Friday, February 13, 2015

Colonial Valentine Poems

        As part of a fad that was called “the lovers’ literary campaign of 1768,” the Virginia Gazette featured acrostic poems where the first letter, syllable, or word of each line, paragraph or other recurring featured in the text spelled out a word or a message.
        Several love struck swains of Williamsburg and its neighboring plantations honored their beloveds during the month on February, beginning three days before Valentine’s Day.
        One unknown admirer sang the praises of Miss Frances Lewis of a prominent Gloucester County family.
        Notice that the first letter of each line of his poem spells out Miss Lewis’ name: 

        Minerva's choice;—Apollo's fond delight,
        In whom fine sense and music's charms unite:
        Sweet lovely maid; dear fav'rite of the nine. 
        Say, will you be my constant VALENTINE?
        For you the Muse expands her lapsid wings,
        Rears her fall'n pow'rs, and strikes the trembling strings.
        At thy dear feet she pays the tribute due:
        Nor thinks she bends too low to wait on you:
        Charm'd with thy lovely form;—thy music fine:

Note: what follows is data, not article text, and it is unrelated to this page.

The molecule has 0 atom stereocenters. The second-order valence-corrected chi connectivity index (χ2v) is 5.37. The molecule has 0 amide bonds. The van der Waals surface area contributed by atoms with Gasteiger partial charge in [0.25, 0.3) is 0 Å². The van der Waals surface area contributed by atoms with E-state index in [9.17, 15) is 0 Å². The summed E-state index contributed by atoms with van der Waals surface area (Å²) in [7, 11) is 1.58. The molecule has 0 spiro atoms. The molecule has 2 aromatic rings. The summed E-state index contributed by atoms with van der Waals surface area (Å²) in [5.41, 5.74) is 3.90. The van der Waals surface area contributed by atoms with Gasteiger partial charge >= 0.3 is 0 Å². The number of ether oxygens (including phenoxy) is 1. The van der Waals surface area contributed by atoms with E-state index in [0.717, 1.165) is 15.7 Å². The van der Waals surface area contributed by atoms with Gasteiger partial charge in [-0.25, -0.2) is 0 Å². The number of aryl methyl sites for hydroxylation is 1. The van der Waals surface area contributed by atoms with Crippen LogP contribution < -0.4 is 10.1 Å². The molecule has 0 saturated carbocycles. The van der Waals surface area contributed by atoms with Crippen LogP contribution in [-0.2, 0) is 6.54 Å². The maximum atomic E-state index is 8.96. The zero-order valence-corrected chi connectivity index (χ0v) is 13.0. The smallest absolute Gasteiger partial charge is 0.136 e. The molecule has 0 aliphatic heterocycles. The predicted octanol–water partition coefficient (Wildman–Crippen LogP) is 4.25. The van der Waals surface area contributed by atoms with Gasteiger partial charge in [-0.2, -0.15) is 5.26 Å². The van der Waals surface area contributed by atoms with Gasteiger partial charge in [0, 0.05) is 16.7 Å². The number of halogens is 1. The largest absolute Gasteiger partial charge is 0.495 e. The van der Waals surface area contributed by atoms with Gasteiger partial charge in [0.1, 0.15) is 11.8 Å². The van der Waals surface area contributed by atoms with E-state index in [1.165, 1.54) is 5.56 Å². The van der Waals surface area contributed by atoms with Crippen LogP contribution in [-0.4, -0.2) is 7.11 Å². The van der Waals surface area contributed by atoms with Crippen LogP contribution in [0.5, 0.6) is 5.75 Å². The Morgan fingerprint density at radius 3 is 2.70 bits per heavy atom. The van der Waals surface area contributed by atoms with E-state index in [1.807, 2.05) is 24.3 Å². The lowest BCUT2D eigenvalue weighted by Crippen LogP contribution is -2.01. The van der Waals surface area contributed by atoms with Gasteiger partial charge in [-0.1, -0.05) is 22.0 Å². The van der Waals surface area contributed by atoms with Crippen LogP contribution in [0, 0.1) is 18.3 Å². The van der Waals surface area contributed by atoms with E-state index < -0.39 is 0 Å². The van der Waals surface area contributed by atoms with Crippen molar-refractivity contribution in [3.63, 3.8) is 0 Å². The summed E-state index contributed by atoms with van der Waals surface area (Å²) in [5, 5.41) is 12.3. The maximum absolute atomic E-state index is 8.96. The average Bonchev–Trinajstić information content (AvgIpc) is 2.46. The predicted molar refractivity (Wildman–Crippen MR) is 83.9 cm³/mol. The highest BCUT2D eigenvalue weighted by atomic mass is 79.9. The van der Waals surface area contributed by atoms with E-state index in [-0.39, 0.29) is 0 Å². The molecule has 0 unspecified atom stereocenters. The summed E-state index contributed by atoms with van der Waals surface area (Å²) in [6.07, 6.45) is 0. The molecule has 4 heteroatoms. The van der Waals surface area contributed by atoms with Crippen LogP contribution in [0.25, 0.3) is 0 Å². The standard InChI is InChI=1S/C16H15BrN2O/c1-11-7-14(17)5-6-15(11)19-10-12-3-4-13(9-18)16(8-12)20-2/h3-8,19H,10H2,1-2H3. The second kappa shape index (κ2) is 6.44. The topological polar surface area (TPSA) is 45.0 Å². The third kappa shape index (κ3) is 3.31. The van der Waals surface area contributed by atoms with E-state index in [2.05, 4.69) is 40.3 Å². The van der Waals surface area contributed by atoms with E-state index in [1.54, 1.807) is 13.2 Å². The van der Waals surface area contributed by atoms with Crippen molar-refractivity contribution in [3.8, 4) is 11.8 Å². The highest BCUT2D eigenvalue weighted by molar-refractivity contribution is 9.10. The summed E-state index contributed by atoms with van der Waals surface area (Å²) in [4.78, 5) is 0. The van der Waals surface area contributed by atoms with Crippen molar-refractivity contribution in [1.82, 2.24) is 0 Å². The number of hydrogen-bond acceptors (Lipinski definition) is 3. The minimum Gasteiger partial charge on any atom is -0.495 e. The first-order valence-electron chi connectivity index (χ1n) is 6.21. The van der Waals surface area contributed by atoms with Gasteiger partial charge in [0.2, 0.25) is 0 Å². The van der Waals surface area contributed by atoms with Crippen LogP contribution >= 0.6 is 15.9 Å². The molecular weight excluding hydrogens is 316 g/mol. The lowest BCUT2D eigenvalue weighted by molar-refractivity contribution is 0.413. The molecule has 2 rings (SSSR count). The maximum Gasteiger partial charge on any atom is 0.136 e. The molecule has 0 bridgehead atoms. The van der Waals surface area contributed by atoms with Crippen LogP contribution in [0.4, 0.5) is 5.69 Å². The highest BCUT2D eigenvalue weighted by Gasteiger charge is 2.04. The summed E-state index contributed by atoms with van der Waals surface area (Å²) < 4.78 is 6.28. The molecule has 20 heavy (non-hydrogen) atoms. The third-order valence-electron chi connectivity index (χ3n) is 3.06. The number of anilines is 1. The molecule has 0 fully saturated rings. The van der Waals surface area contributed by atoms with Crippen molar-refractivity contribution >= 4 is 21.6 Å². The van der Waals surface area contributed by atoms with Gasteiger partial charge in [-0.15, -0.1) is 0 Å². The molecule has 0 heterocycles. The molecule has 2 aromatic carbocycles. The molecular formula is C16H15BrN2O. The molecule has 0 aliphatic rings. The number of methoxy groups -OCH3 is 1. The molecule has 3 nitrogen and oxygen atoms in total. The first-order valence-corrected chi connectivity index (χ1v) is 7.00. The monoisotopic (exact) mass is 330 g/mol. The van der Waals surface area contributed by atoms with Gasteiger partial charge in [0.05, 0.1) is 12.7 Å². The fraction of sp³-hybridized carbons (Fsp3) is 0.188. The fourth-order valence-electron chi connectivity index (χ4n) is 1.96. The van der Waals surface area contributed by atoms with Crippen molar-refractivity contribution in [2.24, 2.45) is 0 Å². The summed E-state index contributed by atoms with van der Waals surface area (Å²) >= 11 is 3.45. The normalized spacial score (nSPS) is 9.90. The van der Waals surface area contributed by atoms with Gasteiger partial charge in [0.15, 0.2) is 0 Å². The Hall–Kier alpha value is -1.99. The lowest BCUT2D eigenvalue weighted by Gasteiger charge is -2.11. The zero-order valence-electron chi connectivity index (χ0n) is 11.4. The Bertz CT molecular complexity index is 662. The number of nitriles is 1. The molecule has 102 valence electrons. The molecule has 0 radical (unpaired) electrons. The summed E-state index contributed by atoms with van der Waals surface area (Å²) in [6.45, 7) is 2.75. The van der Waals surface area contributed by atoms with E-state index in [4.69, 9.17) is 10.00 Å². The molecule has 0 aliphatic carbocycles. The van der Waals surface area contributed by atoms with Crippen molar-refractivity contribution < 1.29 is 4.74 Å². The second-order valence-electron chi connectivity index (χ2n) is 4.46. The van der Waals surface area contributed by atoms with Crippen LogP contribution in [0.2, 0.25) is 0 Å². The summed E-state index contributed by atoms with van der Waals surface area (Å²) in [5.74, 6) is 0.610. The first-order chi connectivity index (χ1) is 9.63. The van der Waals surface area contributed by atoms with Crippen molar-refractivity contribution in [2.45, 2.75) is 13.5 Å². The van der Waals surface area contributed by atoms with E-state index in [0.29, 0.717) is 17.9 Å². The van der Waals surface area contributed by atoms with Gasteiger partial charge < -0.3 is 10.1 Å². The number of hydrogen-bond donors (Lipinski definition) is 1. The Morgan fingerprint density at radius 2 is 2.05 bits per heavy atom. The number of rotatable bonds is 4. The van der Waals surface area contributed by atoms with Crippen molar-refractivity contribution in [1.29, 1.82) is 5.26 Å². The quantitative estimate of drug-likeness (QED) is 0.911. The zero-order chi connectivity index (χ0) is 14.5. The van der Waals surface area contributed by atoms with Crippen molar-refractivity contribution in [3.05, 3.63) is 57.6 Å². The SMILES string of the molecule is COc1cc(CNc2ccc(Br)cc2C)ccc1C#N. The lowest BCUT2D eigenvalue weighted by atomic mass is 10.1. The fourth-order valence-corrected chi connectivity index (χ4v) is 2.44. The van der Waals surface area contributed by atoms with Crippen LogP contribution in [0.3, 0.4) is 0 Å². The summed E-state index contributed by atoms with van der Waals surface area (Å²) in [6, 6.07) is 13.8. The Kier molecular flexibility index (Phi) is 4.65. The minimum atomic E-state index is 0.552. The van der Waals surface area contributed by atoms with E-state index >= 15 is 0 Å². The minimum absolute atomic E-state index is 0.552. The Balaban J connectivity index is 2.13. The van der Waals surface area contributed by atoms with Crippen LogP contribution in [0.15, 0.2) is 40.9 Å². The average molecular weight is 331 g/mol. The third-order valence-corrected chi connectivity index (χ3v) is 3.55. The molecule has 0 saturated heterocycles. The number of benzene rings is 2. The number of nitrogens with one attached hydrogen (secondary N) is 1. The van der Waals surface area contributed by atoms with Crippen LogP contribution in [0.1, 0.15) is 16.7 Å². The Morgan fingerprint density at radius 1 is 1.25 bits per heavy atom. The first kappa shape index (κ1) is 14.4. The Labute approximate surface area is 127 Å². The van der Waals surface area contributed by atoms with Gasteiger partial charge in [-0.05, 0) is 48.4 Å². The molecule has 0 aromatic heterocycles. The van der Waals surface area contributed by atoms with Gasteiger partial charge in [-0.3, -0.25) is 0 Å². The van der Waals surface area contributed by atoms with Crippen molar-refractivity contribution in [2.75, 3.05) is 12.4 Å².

Extatic raptures all my heart entwine.
        So my once lov'd Celinda touch'd the keys:
        Lovely like you—like you was form'd to please!
        Early in life the fatal summons came,
        Wither'd my joys and snatched the beauteous dame!
        In you dear nymph, the reparation lies,
        Say you'll be kind, or youthful Strephon dies.

        For the young men and women of Williamsburg, this romantic wordplay was the equivalent of pop songs and Hallmark cards. Here’s another sample written by David Mead of Nansemond County singing the virtues of his fiancée, Sally Waters: MISS WATERS

        Most praise the gaudy tulips streak'd with red.
        I praise the virgin lilly's bending head:
        Some the jonquil in shining yellow drest;
        Some love the fring'd carnation's varied vest;
       Whilst others, pleas'd that fabled youth to trace,
       As o'er the stream he bends to view his face.
       The exulting florist views their varied dyes;